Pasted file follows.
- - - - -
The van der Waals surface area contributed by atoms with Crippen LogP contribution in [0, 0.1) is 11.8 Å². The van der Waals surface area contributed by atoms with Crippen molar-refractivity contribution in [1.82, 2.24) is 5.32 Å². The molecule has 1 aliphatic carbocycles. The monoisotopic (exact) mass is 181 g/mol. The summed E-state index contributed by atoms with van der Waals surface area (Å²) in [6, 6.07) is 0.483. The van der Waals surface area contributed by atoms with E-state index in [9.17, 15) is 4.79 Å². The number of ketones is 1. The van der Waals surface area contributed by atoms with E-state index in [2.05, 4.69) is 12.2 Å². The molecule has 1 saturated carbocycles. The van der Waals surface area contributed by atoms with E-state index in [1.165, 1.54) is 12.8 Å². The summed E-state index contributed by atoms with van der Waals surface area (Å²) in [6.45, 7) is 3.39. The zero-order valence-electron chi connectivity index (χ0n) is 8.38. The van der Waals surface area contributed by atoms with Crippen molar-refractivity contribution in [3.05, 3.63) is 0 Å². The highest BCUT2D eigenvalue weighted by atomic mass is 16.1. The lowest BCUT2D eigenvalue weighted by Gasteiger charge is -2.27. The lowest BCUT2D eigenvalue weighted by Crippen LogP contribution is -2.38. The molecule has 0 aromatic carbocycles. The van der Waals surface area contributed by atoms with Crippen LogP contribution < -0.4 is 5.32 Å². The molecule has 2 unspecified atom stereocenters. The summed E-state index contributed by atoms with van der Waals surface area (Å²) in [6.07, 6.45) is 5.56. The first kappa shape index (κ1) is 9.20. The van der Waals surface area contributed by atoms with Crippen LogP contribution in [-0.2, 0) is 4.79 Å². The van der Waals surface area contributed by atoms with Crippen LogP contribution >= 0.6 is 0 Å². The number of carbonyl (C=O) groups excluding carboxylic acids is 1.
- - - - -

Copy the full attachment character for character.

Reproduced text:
The van der Waals surface area contributed by atoms with Crippen LogP contribution in [0, 0.1) is 11.8 Å². The van der Waals surface area contributed by atoms with Crippen molar-refractivity contribution in [1.82, 2.24) is 5.32 Å². The molecule has 1 aliphatic carbocycles. The monoisotopic (exact) mass is 181 g/mol. The summed E-state index contributed by atoms with van der Waals surface area (Å²) in [6, 6.07) is 0.483. The van der Waals surface area contributed by atoms with E-state index in [9.17, 15) is 4.79 Å². The number of ketones is 1. The van der Waals surface area contributed by atoms with E-state index in [2.05, 4.69) is 12.2 Å². The molecule has 1 saturated carbocycles. The van der Waals surface area contributed by atoms with E-state index in [1.165, 1.54) is 12.8 Å². The summed E-state index contributed by atoms with van der Waals surface area (Å²) in [6.45, 7) is 3.39. The zero-order valence-electron chi connectivity index (χ0n) is 8.38. The van der Waals surface area contributed by atoms with Crippen molar-refractivity contribution in [3.05, 3.63) is 0 Å². The highest BCUT2D eigenvalue weighted by atomic mass is 16.1. The lowest BCUT2D eigenvalue weighted by Gasteiger charge is -2.27. The lowest BCUT2D eigenvalue weighted by Crippen LogP contribution is -2.38. The molecule has 0 aromatic carbocycles. The van der Waals surface area contributed by atoms with Crippen LogP contribution < -0.4 is 5.32 Å². The molecule has 2 unspecified atom stereocenters. The summed E-state index contributed by atoms with van der Waals surface area (Å²) in [6.07, 6.45) is 5.56. The first kappa shape index (κ1) is 9.20. The van der Waals surface area contributed by atoms with Crippen LogP contribution in [-0.2, 0) is 4.79 Å². The van der Waals surface area contributed by atoms with Crippen LogP contribution >= 0.6 is 0 Å². The number of carbonyl (C=O) groups excluding carboxylic acids is 1.